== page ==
A virtual tour of Whitehaven’s new Digital and Gaming Hub has launched, allowing people to see what the former Whittles building could look like.
After listening to how young people aged 8 to 18 want to use the building and how they want it to look and feel, owners BEC released the virtual tour and images spanning four floors.
The listed building on Duke Street used to house furniture store John Whittle and Son Ltd until it closed its doors for the last time in September 2018.
Michael Pemberton, Chief Executive of BEC, said: “We were blown away by the number of young people who joined us at the Beacon Portal to tell us what they wanted from this amazing Georgian building that stands empty and dilapidated in the heart of their city.
“They said they wanted virtual reality, a place to game and meet friends, retro arcade games, zones, sofas, music, chill out area and open space design with many screens.
“Their parents, grandparents, caregivers told us two things. Not only do they want a safe indoor space for their kids so they don’t hang out on the street, but they also want the hub to support digital and gaming skills that will equip them for the future. “These images represent what the young people were telling us, basically to make it ‘instagrammable’ and with the fantastic facilities inside and how it will be run we will be able to meet what the adults want too.
“This Digital and Gaming Hub encompasses everything BEC is about. We are passionate about bringing unloved spaces like this and the bus station back to life for the benefit of our communities.”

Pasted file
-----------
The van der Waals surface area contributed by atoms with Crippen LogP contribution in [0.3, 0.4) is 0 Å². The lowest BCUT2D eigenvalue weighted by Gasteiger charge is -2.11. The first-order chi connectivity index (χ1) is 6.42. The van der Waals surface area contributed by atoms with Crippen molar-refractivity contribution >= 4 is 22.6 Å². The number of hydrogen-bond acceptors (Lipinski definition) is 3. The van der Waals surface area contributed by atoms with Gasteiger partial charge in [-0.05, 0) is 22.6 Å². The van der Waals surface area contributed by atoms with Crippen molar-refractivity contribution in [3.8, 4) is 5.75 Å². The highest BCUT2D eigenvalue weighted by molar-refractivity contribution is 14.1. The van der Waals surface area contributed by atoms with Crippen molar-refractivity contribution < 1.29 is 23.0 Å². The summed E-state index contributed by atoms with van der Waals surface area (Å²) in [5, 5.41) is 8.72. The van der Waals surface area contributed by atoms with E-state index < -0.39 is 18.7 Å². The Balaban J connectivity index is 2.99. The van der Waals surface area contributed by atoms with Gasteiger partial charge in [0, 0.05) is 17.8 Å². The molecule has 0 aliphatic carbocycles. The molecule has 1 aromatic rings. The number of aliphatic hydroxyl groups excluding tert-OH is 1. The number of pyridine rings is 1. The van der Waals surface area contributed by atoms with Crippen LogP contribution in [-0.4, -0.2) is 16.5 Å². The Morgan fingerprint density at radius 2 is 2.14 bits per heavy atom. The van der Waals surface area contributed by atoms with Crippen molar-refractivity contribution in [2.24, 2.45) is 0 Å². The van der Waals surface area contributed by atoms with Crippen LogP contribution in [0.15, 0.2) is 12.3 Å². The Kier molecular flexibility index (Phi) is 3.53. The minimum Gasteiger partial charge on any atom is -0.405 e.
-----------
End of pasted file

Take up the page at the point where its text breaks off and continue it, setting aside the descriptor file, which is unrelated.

• The open plan ground floor, overlooking King Street, will contain a reception area, toilets and could contain a healthy grab-and-go style cafe, along with retro arcade games, workspaces, multi-screens and toilets.
• The first and second floors appear to have ride-on games and multiple virtual reality booths. It could also house a green digital room and sound studio for recording and music creation.
• It is hoped that the top floor will serve as a relaxing space, with board games, sofas and books. It could be a rooftop terrace with far reaching views of the city and harbour.
Young people and the wider community can join the hub for a small fee, allowing them to visit and use the mix of free and paid facilities. If desired, parents, guardians and relatives can track their children’s visits and preload credit to manage spending and time within the hub.
Stephen Holland, Head of Development at BEC, said: “It’s so important that we make this place where young people really want to go. We wanted to talk to them to understand what they like, so these conversations guided our design suggestions on how the space could be used. We’re also asking those who participated in the consultation and signed up for future updates for their thoughts on these ideas to make sure they fit the bill.
“But this hub is much more than just a place to meet and play. It is about supporting the growth of the digital and gaming sector in West Cumbria and supporting future employment opportunities as the city diversifies its economy beyond the nuclear and supply chain.”
He added: “As we engage with local schools, colleges and other organizations about how to use the facilities and support the hub, we are also working closely with Barclays Eagle Labs and others to make this a support hub for local SMEs, start-ups and entrepreneurs.”
BEC hired NORR architects for the project who worked for them on the award-winning bus station.
Take the virtual tour here: https://www.mf3d.co.uk/applications/whittles/virtualtour/v1/